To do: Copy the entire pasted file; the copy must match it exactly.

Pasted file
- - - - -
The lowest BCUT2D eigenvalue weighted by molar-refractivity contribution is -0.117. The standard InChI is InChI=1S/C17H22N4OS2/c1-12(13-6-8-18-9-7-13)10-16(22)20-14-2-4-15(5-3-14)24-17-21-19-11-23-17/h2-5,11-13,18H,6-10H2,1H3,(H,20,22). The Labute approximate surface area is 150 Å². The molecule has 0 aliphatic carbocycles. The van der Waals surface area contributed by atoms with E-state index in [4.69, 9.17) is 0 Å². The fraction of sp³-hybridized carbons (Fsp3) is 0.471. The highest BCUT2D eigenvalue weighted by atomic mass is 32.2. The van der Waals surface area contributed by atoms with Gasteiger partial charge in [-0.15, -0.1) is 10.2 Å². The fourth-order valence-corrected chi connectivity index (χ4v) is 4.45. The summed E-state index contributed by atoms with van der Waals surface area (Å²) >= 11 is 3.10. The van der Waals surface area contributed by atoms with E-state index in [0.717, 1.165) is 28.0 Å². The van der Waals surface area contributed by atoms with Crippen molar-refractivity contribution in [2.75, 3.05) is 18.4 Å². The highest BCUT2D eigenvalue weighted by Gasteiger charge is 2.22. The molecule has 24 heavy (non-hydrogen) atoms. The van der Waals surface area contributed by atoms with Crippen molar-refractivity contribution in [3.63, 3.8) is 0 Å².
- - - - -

The lowest BCUT2D eigenvalue weighted by molar-refractivity contribution is -0.117. The standard InChI is InChI=1S/C17H22N4OS2/c1-12(13-6-8-18-9-7-13)10-16(22)20-14-2-4-15(5-3-14)24-17-21-19-11-23-17/h2-5,11-13,18H,6-10H2,1H3,(H,20,22). The Labute approximate surface area is 150 Å². The molecule has 0 aliphatic carbocycles. The van der Waals surface area contributed by atoms with E-state index in [4.69, 9.17) is 0 Å². The fraction of sp³-hybridized carbons (Fsp3) is 0.471. The highest BCUT2D eigenvalue weighted by atomic mass is 32.2. The van der Waals surface area contributed by atoms with Gasteiger partial charge in [-0.15, -0.1) is 10.2 Å². The fourth-order valence-corrected chi connectivity index (χ4v) is 4.45. The summed E-state index contributed by atoms with van der Waals surface area (Å²) >= 11 is 3.10. The van der Waals surface area contributed by atoms with E-state index in [0.717, 1.165) is 28.0 Å². The van der Waals surface area contributed by atoms with Crippen molar-refractivity contribution in [2.75, 3.05) is 18.4 Å². The highest BCUT2D eigenvalue weighted by Gasteiger charge is 2.22. The molecule has 24 heavy (non-hydrogen) atoms. The van der Waals surface area contributed by atoms with Crippen molar-refractivity contribution in [3.63, 3.8) is 0 Å².